In fact, any business owner who is already burdened with cumbersome, unnecessary regulations and punitive taxation knows that this bill and others like it, especially when our econony is already in tatters, will most likely produce the following results:
- Businesses that can will pass the new cost onto consumers, causing them to purchase less and resulting in a new loss in revenue and taxes.
- Jobs will be cut to offset the overhead of the new tax and the cost of complying with it.
- Kentucky will lose businesses that elect to move to a business friendly state to avoid taxes, and for tech businesses, the very kind that we claim we want more of, location is not important and moving is easy!
The Northern Kentucky Chamber of Commerce, seeing the potentially dire consequences of this bill, took emergency action at a board meeting last week and voted unanimously to oppose this bill (for the sake of disclosure, I am a Chamber Board member).
Again if you do business in Kentucky, this bogus bill could significantly increase your costs. I urge you to read House Bill 347 and immediately call your representative at 1-800-372-7181. You can leave a message for any Kentucky official expressing your concern for Kentucky businesses and jobs. Alternatively, you can find your legislators and read the text of any bill through the LRC web site at: http://www.lrc.state.ky.us/Legislators.htm.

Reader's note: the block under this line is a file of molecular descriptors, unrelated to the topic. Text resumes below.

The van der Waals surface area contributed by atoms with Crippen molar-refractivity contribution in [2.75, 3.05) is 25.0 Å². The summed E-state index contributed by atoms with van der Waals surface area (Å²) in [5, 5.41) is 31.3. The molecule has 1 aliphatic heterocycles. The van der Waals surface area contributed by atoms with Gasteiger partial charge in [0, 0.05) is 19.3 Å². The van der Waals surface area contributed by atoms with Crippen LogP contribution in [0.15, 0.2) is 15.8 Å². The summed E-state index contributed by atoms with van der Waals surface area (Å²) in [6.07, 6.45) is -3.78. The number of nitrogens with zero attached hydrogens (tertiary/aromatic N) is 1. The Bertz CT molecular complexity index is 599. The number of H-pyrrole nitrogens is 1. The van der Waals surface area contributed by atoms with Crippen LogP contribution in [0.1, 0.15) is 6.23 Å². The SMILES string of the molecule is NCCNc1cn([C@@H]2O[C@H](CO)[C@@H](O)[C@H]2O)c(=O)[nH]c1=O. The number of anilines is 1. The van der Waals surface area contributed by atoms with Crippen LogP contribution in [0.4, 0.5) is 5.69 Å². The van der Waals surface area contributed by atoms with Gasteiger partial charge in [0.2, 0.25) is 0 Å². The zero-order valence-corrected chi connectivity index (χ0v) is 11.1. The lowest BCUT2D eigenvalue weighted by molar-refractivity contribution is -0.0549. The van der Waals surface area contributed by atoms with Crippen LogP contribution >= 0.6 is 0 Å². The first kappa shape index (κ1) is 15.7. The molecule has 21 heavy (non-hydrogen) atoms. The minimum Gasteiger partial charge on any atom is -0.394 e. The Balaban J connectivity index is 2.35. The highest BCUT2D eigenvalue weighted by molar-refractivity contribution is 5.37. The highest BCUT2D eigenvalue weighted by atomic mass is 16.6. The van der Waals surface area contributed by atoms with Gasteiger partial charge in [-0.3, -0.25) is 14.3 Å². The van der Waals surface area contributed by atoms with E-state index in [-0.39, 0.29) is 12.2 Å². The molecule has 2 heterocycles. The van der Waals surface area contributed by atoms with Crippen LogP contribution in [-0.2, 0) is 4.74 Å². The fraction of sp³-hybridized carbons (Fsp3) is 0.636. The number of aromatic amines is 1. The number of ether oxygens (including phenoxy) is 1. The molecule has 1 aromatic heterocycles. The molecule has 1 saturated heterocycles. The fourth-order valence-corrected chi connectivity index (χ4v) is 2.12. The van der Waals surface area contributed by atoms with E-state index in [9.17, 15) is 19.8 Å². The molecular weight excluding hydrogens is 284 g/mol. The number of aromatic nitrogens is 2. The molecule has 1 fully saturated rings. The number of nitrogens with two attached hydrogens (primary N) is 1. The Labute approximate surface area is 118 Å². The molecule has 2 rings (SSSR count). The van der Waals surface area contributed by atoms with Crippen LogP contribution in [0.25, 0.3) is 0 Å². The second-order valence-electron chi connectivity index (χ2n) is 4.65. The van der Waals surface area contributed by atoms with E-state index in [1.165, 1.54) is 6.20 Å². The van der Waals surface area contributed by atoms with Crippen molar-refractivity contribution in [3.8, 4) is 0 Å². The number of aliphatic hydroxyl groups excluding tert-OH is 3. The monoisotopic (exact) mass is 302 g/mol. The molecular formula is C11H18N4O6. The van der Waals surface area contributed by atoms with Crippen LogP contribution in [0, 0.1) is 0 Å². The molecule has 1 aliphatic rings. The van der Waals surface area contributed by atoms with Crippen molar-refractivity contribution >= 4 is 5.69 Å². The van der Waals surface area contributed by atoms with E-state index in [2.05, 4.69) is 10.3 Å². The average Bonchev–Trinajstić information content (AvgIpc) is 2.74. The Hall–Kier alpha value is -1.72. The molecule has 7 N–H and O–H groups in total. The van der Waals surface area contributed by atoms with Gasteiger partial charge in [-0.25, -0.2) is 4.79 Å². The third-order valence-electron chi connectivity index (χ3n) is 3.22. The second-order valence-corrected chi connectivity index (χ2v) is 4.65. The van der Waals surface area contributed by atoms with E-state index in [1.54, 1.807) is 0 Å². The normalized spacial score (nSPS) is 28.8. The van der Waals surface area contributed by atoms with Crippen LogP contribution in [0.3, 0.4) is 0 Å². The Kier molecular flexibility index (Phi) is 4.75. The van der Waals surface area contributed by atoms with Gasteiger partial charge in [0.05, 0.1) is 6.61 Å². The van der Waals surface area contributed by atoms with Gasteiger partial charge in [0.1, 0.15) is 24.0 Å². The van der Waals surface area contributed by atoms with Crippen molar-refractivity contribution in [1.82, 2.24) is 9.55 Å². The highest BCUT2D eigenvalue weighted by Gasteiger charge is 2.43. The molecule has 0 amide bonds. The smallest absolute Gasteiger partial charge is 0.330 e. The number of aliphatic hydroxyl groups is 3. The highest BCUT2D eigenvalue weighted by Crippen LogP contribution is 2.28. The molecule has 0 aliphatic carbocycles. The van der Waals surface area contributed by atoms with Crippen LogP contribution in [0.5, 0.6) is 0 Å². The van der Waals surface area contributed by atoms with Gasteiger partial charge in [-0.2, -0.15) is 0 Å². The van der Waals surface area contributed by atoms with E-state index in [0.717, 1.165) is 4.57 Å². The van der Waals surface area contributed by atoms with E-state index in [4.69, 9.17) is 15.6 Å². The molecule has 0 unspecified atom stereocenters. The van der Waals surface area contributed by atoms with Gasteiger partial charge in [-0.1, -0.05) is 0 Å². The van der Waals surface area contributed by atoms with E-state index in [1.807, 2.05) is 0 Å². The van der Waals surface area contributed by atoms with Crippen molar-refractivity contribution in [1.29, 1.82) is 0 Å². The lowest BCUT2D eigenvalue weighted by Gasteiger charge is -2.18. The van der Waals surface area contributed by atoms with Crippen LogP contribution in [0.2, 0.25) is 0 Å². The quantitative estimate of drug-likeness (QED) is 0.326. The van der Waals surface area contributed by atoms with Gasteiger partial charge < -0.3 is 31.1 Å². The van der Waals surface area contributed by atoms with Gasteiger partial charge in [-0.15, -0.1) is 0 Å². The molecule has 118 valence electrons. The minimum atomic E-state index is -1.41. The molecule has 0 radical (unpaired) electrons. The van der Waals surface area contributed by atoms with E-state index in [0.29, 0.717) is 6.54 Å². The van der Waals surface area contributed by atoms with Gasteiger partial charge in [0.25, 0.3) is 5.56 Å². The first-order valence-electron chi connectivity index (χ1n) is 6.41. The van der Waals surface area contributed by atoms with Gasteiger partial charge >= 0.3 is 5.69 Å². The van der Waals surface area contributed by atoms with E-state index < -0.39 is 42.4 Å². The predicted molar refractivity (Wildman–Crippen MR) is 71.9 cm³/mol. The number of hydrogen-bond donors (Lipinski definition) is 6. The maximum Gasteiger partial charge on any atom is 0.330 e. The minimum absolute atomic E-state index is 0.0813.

This bad bill passed yesterday in the house along party lines with the final vote being 69 -25 and 6 not voting.
Royce Adams (D), Dry Ridge
Dennis Keene (D), Wilder
Tom McKee (D), Cynthiana
Rick Rand (D), Bedford
Arnold Simpson, Covington
Joe Fischer (R), Ft. Thomas
Tom Kerr (R), Taylor Mill
Adam Koenig (R), Erlanger
Sal Santoro (R), Boone Co.
Alecia Webb-Edgington (R), Ft. Wright
Addia Wuchner (R), Burlington
Please thank the represenatives who votes against this bill!
Now we need to turn our attention to the Senate! It looks like the bill will head to the Senate A&R Committee, whose members are listed below:
APPROPRIATIONS & REVENUE (S)
Sen. Charlie Borders (R), Chair
Sen. Bob Leeper (I), Vice Chair
Sen. David E. Boswell (D)
Sen. Tom Buford (R)
Sen. Denise Harper Angel (D)
Sen. Ernie Harris (R)
Sen. Dan Kelly (R)
Sen. Alice Forgy Kerr (R)
Sen. Vernie McGaha (R)
Sen. R.J. Palmer II (D)
Sen. Joey Pendleton (D)
Sen. Tim Shaughnessy (D)
Sen. Brandon Smith (R)
Sen. Robert Stivers II (R)
Sen. Gary Tapp (R)
Sen. Elizabeth Tori (R)
Sen. Jack Westwood (R)
Please contact your senator and the members of the A&R committee and tell this to oppose this bad bill!
Finally, if you’d like to join our growing coalition of Northern Kentucky business and tech leaders who are working to stop this bill, please e-mail me at dhatter@lilbertastechnologies, or call me at 859-912-2399.